Security Analytics- The continuous evolution of attack tactics and poor threat visibility keeps cyber defenders on their toes, especially when adversaries exploit the human mind with tactics such as phishing and using individually crafted, short-lived weaponizations. As a result, more and more security organizations are prioritizing the use of security analytics to quickly and accurately identify attacks and act before major damage is done.
Why a Fragmented Approach Doesn’t Work
This movement into security analytics is not without its hitches, especially when organizations acquire a fragmented set of analytics tools. At first glance, it seems logical to have separate analytics for networks, endpoints, users, cloud and applications. Highly specialized tools can produce some promising new insights in a small amount of time.
However, when each of these tools is producing high-volume data and individual alerts, analysts must constantly switch between different screens. The result is often a substantial increase in operational cost and time to investigate, scope and decide on remediation steps.
Part of this problem can be tactically reduced by using automation and orchestration, but the real problem arises when the organization is looking to increase the quality and depth of detection by using behavioral analytics or machine leaning, which require a broad, mixed amount of data and substantial training time. While fragmented tools may be good at producing an individual alert, sharing all the underlying data often remains proprietary to the individual tool, preventing organizations from moving to advanced machine learning-based detection. A third problem is the overhead in data management and administration of all these individual tools.
Embrace a Platform-Based Approach to Security Analytics
To avoid this trap, security teams should consider a platform-based approach whereby data ingestion, correlation, management and a broad set of analytics can be tied together. Solid correlation within the entire data stream offers great perspective for moving into more mature detection.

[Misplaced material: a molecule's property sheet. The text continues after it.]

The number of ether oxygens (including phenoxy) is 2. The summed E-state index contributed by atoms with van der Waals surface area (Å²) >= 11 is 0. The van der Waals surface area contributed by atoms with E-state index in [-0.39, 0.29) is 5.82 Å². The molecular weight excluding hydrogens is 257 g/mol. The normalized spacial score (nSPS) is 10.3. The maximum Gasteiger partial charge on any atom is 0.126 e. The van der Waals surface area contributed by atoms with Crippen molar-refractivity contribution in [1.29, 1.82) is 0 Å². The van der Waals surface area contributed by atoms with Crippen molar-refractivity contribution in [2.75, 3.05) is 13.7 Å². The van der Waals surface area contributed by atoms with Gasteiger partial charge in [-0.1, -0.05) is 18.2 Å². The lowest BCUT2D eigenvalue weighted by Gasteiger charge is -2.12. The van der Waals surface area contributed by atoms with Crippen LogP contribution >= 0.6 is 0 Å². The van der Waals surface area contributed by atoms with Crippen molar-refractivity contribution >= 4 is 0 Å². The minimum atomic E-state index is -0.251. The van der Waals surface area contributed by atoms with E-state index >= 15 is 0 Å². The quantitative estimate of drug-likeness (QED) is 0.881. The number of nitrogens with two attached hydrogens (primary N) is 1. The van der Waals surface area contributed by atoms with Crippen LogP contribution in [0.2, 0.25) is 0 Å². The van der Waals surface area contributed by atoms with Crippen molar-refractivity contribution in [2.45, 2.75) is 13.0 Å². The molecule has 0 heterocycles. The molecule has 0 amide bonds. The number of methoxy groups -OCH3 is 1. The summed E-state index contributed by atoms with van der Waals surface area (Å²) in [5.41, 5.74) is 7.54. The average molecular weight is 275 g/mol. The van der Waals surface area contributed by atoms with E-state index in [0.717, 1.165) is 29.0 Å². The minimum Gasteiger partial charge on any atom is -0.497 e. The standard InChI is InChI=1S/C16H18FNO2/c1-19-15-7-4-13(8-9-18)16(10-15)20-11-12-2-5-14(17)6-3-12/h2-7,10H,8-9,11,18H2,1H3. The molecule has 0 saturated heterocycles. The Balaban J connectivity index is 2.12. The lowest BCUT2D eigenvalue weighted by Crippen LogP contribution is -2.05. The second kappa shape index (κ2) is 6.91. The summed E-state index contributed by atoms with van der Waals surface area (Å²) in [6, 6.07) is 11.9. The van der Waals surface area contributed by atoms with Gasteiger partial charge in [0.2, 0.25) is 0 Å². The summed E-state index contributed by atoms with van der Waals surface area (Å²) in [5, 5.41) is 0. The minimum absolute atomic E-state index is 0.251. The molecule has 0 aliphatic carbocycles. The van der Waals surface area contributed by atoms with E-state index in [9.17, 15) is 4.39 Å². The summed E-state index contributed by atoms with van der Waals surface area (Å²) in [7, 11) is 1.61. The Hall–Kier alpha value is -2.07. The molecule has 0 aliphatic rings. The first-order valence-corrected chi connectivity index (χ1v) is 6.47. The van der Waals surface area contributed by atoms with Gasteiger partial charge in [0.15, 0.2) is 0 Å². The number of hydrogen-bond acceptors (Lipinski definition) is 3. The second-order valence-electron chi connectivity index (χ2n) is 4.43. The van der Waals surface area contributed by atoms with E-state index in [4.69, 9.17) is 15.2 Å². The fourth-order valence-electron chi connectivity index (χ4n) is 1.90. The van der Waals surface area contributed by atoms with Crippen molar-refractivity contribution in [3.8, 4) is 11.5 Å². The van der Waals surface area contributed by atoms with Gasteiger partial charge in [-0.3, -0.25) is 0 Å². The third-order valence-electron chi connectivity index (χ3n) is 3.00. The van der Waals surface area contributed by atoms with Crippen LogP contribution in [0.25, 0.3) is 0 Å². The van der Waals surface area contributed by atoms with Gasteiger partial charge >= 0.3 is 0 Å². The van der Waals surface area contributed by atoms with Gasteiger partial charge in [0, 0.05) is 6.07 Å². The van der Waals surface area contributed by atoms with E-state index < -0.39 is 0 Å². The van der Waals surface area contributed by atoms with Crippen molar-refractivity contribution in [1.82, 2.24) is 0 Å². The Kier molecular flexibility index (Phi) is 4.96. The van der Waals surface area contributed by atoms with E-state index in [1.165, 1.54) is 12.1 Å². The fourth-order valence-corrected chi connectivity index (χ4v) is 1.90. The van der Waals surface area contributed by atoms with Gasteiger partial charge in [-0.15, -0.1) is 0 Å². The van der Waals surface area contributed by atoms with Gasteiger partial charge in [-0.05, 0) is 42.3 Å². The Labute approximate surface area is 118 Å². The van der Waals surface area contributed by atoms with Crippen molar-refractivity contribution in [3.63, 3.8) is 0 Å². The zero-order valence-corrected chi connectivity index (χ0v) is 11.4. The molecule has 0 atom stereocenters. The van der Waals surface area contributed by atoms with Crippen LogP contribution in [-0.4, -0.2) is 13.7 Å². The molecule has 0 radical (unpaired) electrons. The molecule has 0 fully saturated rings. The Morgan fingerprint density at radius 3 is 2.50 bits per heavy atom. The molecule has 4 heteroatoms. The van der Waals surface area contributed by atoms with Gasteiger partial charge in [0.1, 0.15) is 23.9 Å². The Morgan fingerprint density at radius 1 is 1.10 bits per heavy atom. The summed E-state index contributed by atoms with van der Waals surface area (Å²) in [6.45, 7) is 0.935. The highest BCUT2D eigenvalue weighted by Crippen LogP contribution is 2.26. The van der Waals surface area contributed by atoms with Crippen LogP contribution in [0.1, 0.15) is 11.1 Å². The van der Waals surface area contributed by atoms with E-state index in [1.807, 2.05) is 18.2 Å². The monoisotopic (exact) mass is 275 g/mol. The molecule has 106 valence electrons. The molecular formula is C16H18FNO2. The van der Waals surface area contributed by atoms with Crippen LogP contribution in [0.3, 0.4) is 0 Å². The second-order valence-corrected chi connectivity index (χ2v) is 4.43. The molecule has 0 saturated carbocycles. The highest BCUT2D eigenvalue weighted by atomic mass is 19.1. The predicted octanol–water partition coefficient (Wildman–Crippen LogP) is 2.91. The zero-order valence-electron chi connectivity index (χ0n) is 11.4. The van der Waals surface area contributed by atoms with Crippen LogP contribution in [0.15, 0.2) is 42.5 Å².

For instance, let’s say an organization wants to increase visibility into service accounts — i.e., accounts used by administrators to configure an application or tool — which are often targeted by adversaries to steal the business’ crown jewels. Not only is the service account login information required, but also other information to identify the real original user, such as where they accessed the account from, what time they accessed it, what other tools they were using and other actions they executed.
This combination requires a lot of correlations, both at the data intake level — adding system name and user name to network data — and downstream at the detection process, such as connecting and measuring individual anomaly events into a risk metric (i.e., combining abnormal process started with abnormal network traffic and user activity outside peer group activity). This level of advanced correlation is almost impossible using fragmented tools because it requires a common reference set of all users, assets, networks and system names — which, in today’s enterprise environment, doesn’t exist or is below satisfaction.
Security analytics offers many benefits to detect, investigate and respond to threats. However, to move toward deep, advanced analytics using artificial intelligence (AI) and machine learning, fragmented tools should be replaced with a platform-based approach that can leverage a broad set of data.